Hello again, bibliophiles!
I don’t do many reviews of movies and TV shows here, but I figured that I would pour out some thoughts for this one. After reading Thomas Wheeler and Frank Miller’s Cursed back in April (and loving it), I figured that I would give the Netflix adaptation a try, since I didn’t have much else to watch save for It’s Always Sunny in Philadelphia (which I’m steadily binging at the moment). I finished the show in about a week, and overall, I liked it–for the most part, a faithful adaptation, but at times, a forgettable one. I don’t regret watching it, but it’s nowhere near my favorite show.
In summary: Cursed is a 10-episode adaptation of Wheeler and Miller’s 2019 novel, a retelling of Arthurian legend before King Arthur pulled the sword from the stone. It follows Nimue (Katherine Langford), a Fey girl whose home has just been burned down by the Red Paladins, an army of monks bent on purging the Fey from Europe. Her mother’s dying wish was for her to deliver the Sword of Power to Merlin (Gustaf Skarsgård), and Nimue, fueled by anger at the slaughter of her family and people, sets off to find the famed wizard. Joining forces with Arthur (Devon Terrell), she goes in search of Merlin, only to discover that the sword that she wields may have a darker power than she could have ever imagined.
Alright, folks…below, I’ll break down what I liked and didn’t like, so be prepared for quite a bit of rambling! This review/breakdown may contain some spoilers, so be warned.
- The opening title sequence and transitions: Absolutely GORGEOUS. The watercolor style was so detailed and beautiful, and it meshed so well with the general mood of the show.
- The instrumental score: I’ll say it once and I’ll say it again: Jeff Russo can do no wrong. Though this score isn’t as notable as the ones he did for TV shows like FX’s Legion or Netflix’s The Umbrella Academy, it was certainly a masterfully composed score, especially in the opening theme and some of the songs from the final two episodes.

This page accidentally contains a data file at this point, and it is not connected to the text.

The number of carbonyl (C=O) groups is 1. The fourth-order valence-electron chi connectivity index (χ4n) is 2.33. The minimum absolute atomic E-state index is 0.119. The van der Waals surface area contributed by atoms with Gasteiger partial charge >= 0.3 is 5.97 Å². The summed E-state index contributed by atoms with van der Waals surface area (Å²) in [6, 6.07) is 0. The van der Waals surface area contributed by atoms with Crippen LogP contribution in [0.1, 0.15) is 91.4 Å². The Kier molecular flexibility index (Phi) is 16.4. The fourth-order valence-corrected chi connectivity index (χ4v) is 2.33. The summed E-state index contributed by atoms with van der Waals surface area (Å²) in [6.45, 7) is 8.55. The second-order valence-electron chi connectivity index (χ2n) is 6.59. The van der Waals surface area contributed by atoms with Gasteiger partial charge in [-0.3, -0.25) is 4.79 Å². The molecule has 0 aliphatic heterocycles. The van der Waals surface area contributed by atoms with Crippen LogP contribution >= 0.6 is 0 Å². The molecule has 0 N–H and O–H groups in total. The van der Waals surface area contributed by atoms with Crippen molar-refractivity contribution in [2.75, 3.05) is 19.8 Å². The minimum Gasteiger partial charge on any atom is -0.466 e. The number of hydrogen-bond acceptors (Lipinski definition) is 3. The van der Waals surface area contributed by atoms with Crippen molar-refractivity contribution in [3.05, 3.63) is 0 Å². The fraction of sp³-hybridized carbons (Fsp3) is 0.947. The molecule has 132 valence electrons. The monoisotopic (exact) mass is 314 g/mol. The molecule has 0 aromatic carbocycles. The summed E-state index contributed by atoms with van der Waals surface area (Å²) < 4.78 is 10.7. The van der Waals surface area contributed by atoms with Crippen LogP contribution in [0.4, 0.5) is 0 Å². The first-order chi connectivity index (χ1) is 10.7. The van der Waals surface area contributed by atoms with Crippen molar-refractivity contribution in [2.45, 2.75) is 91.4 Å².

- The sets/filming locations: Every single location that Cursed was filmed in was such a joy to take in. The forest setting made for countless beautiful shots, and even the more fabricated ones, especially in the Fey refugee camp of Nemos, did volumes in immersing the viewer into the story.
- Cast diversity: Kudos to Netflix for casting a variety of actors from all different backgrounds, from the protagonists to the side characters, for the show! There’s quite a few POC characters both at the forefront (ex. Arthur and Morgana) and in the background, so that was always good to see. There was some LGBTQ+ representation as well, which I’ve been going back and forth about. Morgana, one of the protagonists, is in a sapphic relationship with Celia, but in the first few episodes, Celia is killed when their nunnery burns down. She appears in later episodes, but as an…undead puppet of a spider demon. It’s dangerously close to the horrific “bury your gays” trope, but…yeah, I don’t know. On one hand, it’s set in Medieval Europe, and in a nunnery, no less, so the relationship likely wouldn’t have ended well even if it hadn’t burned down. On the other, Celia didn’t have to be killed off/resurrected for Morgana to have character development–Celia could have run off with her, and there still could have been tension there if she had joined her, Nimue, Arthur, and the rest. I’m still unsure about it, but at least they…tried. And I think there were a few LGBTQ+ couples present in the Fey camp in the background.
- Faithfulness to the source material: For the most part, the Netflix adaptation followed the book closely, which was great to see! There’s a few tweaked details, but they didn’t bother me much at all.
Now, some of the characters/performances that I liked: